A third of men who take paternity tests end up finding out that they're not really the father. And just as stricter federal rules are holding baby daddies more accountable, the science of proving paternity is getting cheaper, easier and more reliable. It all combines for some awkward family talks, tough moral decisions and nasty legal battles. We hear from Tanner Pruitt, a father who took an unexpected route to gaining custody of a daughter that isn't his -- not genetically anyway. We also speak to Ruth Padawer, who writes about this in Sunday's New York Times magazine.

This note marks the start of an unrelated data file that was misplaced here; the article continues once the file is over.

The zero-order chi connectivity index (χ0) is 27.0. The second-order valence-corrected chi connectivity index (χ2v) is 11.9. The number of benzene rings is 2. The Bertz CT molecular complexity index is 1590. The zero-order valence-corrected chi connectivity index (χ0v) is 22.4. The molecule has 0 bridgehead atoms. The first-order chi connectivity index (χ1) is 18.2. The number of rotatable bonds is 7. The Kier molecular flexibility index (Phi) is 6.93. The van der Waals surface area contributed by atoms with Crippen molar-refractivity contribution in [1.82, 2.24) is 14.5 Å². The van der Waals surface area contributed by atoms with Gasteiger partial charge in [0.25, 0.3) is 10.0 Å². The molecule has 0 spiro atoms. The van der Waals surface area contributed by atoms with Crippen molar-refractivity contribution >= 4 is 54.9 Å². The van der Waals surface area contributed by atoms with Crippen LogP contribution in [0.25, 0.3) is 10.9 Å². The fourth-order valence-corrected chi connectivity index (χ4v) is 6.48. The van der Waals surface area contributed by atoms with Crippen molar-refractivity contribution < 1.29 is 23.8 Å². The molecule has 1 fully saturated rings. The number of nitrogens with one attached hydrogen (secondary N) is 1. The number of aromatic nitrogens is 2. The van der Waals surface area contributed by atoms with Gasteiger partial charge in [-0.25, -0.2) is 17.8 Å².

Read Ruth Padawer's story in this weekend's New York Times magazine